St. John’s commitment to reform of the Carmelites was so great that he was considered with suspicion by other Carmelites monks and once found himself imprisoned in a rival monastery. But have no fear — he made a daring escape! Let no one tell you that the life of a mystic is boring and full naught but long nights sitting around in silence seeking the divine embrace!
Besides the poem ‘Dark Night of the Soul’, St. John of the Cross also wrote a commentary on it, appropriately titled The Dark Night of the Soul. I read E. Allison Peers’ translation of this well-nigh central text to post-mediaeval western mysticism whilst in Cyprus (where I was informed by a friend that all you needed from St. John was a quotation and then you’d be cool). I never moved to its sequel, The Dark Night of the Spirit, for that was for contemplatives who had moved appropriately through the lessons of the Dark Night.
The concept of the Dark Night is something any spiritually healthy person needs to know. We may have effulgent love for God that pours itself out in poetry and beauty and paintings and dance and essays and ecstasies and social action* and who knows what else. But we will at times find ourselves unsatisfied. We will be dark, dry, barren. Those things we once found sweet — prayer, the Scriptures, the Eucharist — are bitter and empty.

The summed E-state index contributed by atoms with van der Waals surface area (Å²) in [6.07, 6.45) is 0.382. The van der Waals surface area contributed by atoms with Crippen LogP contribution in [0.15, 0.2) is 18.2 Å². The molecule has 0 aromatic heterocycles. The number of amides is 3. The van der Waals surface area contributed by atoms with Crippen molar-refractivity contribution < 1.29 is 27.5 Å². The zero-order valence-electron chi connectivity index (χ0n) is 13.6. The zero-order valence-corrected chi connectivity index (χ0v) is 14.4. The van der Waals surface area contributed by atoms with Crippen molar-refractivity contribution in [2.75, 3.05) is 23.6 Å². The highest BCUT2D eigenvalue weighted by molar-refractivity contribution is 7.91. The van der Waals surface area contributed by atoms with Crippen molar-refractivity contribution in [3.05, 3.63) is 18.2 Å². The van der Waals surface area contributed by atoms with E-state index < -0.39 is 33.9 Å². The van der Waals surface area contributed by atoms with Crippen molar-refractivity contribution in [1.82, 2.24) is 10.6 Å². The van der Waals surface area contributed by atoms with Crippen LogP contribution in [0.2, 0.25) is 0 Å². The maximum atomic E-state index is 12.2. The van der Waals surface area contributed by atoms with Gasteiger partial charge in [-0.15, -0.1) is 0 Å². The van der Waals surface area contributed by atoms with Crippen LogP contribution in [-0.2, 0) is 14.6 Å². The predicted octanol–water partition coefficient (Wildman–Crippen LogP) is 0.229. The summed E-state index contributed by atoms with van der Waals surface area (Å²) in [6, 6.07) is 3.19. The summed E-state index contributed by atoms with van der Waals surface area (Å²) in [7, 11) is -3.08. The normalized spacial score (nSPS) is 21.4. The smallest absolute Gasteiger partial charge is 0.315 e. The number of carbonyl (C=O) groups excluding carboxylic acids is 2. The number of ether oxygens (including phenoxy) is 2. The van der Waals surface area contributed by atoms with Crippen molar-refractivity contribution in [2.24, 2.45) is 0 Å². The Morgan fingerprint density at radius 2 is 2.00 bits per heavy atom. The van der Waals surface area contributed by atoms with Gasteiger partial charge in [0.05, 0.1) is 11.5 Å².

This is there for us to grow. God doesn’t want us to be good, strong Christians. He wants us to be better, stronger Christians, pursuing the way of perfection through worship and imitatio Christi all of our days. As a mother weans a child of her milk so the child can move to solid food, so God removes some of the pleasantness of the spiritual life for a spell so that we can grow into even greater and clearer manifestations of his unending love for us.
I have by no means done anything resembling justice to this mystic, poet, spiritual reformer. If I have somehow whetted your appetite, find his poems, find Peers’ translation of the Dark Night, and read the relevant chapter of Edith M. Humphrey’s Ecstasy and Intimacy. You won’t be disappointed through an acquaintance with St. John.
Also — pray for a while today. St. John would recommend it, for how can we say we love God when we spend no time with him?
*St. John of the Cross was cited by Thomas Merton as saying that contemplation was more important than action, and that one action that has been preceded by much contemplation is worth more than ten with none. Or something like that — see The Inner Experience.